Early this year, Amazon’s S3 service experienced a major service outage. For about 4-5 hours on February 28th, many high profile software-as-a-service (SaaS) providers which depend on S3’s East Coast region experienced outages as well, leading to the claim that “Amazon broke the internet.” In the time since Amazon recovered from their service outage, I […]
Early this year, Amazon’s S3 service experienced a major service outage. For about 4-5 hours on February 28th, many high profile software-as-a-service (SaaS) providers which depend on S3’s East Coast region experienced outages as well, leading to the claim that “Amazon broke the internet.”
In the time since Amazon recovered from their service outage, I have seen a few different types of reactions around the internet community, which I’ll attempt to summarize below:
After witnessing these groups of reactions, one thing became very clear to me – for a development team working with the cloud, their choices (as with so many choices in development) are all about trade-offs.
On the flip-side of reducing risk by making use of multiple regions or providers, there is a cost to mitigate that risk. Beyond the explicit cost of keeping a copy of a company’s data in another data center, there also exists the risk and associated cost of synchronizing that data, securing that data, testing that data, and ensuring appropriate failover mechanisms.
Given the low likelihood of a regional failure on a service like Amazon’s S3, businesses felt confident enough that their trade-off was worth the risk. Now that an outage on this scale has actually occurred, I imagine businesses will be re-evaluating the impact of that risk.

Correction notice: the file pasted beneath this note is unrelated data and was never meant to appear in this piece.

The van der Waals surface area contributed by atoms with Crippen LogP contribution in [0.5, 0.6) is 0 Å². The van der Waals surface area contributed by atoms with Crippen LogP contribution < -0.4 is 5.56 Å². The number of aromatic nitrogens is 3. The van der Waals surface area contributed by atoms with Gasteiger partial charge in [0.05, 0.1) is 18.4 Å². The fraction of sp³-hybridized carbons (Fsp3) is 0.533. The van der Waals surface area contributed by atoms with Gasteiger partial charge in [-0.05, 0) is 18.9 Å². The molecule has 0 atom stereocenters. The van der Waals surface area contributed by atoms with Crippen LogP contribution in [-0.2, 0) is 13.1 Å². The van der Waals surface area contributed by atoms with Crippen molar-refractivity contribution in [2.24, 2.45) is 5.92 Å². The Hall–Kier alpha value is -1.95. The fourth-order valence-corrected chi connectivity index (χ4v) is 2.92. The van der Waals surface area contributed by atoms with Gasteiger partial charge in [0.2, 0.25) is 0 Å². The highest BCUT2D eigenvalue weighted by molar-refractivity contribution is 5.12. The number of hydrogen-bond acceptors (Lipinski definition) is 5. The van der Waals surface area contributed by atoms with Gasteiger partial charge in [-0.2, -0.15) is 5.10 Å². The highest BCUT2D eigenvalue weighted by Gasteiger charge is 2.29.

Personally, my bet is that enough customers understand sale and upstream dependencies that when something on the scale of this outage happens, if they’re informed about the outage via the media and the provider itself (in this case, Amazon) they’re willing to be forgiving. Therefore, the customer relationship doesn’t suffer as much. I’ve also noticed customers being much more forgiving when good DevOps practices – such as status pages, and clear communication – are employed by a business.
But what if an outage scenario involved data loss? The calculus would change altogether.
So, “expect things to fail” really means “make your trade-offs based on a small likelihood of downtime, not 0% chance of downtime, and plan accordingly.” For a service that can survive an hours-long outage, the cost saving trade-offs are a no-brainer. Services that are mission critical or have volatile customer bases do not have this luxury, and they may need to build fault-tolerance across regions and cloud providers, at a cost to themselves and possibly their end users.
In IT, we are always in the business of value and trade-offs. As SaaS providers are now finding out, the key is knowing your customers’ expectations for the value your business provides, and making the correct trade-offs to deliver that value.
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